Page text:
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Wednesday, December 29, 2010

Terima Kasih Cinta Musical

Terima Kasih Cinta

Thursday, July 22, 2010

From Professor Azly Rahman

excerpt from an essay written after a santana concert, circa 2005
From Professor Azly Rahman

Santana is a transcultural philosopher who brings the message of peace, tolerance, and social justice to his audience and followers. He would begin with his concert with such messages as: (If we believe in) “an eye for an eye the whole world will go blind”. In ‘Maria Maria’ - about the survival of the Chicano in Spanish Harlem - he lamented that the rich are getting richer, the poor are getting poorer, and that there are shootings and lootings and fighting in the streets.

His music encapsulated not the parochial identity of a Mexican but of the hybridity of what he is now proud of – a Chicano or a Mexican-American. This is a very interesting notion of what it means to be an American for Santana.

If the sound of jazz is about being authentically American, the sound of Santana is about being authentically Chicano – a sense of creative and profoundly intellectual nationhood and meaningful democracy many a hyphenated American holds dear. Whither Malaysian music? We Malaysians are yet to evolve musically-intellectually-nationalistically in the sense that jazz and Chicano rock have demonstrated.

The closest we have come to is, again, in the artifacts produced by award-winning jazz producers who are able to bring the diverse races together to produce music that touches the human spirit and moves the soul into metaphysical heights - as perhaps what Sir Isaac Newton said about the metaphysicality of the music of the spheres.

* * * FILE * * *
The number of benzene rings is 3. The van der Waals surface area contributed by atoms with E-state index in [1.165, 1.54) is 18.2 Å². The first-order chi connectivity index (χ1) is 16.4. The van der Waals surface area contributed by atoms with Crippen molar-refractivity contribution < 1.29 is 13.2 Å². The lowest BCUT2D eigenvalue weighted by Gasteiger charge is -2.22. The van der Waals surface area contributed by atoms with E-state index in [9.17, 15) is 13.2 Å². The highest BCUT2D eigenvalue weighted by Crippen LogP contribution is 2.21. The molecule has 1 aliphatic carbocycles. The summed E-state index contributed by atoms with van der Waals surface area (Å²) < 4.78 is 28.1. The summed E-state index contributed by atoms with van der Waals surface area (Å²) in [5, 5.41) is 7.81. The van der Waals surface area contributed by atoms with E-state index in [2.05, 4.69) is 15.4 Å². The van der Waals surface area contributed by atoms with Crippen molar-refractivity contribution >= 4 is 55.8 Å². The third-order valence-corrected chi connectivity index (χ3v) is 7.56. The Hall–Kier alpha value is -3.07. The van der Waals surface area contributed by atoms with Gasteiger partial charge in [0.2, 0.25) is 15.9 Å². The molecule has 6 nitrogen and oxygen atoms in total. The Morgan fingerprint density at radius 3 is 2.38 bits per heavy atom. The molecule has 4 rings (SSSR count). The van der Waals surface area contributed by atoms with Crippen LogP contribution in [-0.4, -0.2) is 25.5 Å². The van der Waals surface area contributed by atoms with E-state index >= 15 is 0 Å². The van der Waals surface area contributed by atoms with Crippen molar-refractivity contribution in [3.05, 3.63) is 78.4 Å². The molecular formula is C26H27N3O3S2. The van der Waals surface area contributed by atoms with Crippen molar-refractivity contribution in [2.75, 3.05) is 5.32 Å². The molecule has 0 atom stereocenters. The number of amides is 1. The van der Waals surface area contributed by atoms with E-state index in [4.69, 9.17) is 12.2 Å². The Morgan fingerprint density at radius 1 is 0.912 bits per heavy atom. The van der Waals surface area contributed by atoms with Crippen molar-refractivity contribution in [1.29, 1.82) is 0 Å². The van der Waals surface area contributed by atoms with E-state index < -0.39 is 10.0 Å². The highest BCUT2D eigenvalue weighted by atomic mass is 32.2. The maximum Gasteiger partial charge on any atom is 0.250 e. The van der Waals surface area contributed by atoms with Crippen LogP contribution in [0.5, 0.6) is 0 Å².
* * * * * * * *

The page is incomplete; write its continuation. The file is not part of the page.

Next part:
In Malaysia, we need more musicians who can get together cross-culturally and play music that will create a sense of true multi-cultural nationhood. I am reminded by the brilliantly produced Malaysian album of the early 1990s, Zainal Abidin’s Hijau. It embodied the transculturalism of not only the music but also the musicians and the musical instruments. It makes a great educational piece for teachers to teach the meaning of multi-culturalism and radical critique on the social ills that have plagued and continue to plague Malaysia.

This brand of transculturalism reminds me of my childhood days of watching countless games of the Merdeka Cup of the 1970s in which names of the soccer heroes will forever be in my mind – the great striker Shaharuddin Abdullah, the great goalkeeper V. Arumugam, and the great defender Soh Chin Aun, and the great captain Santokh Singh. That was a truly nationalist team as how great leaders like Tunku Abdul Rahman and Hussein Onn would have us feel and believe. That was a great moment in nationalism!

1000 VERSES feat Joe Flizzow

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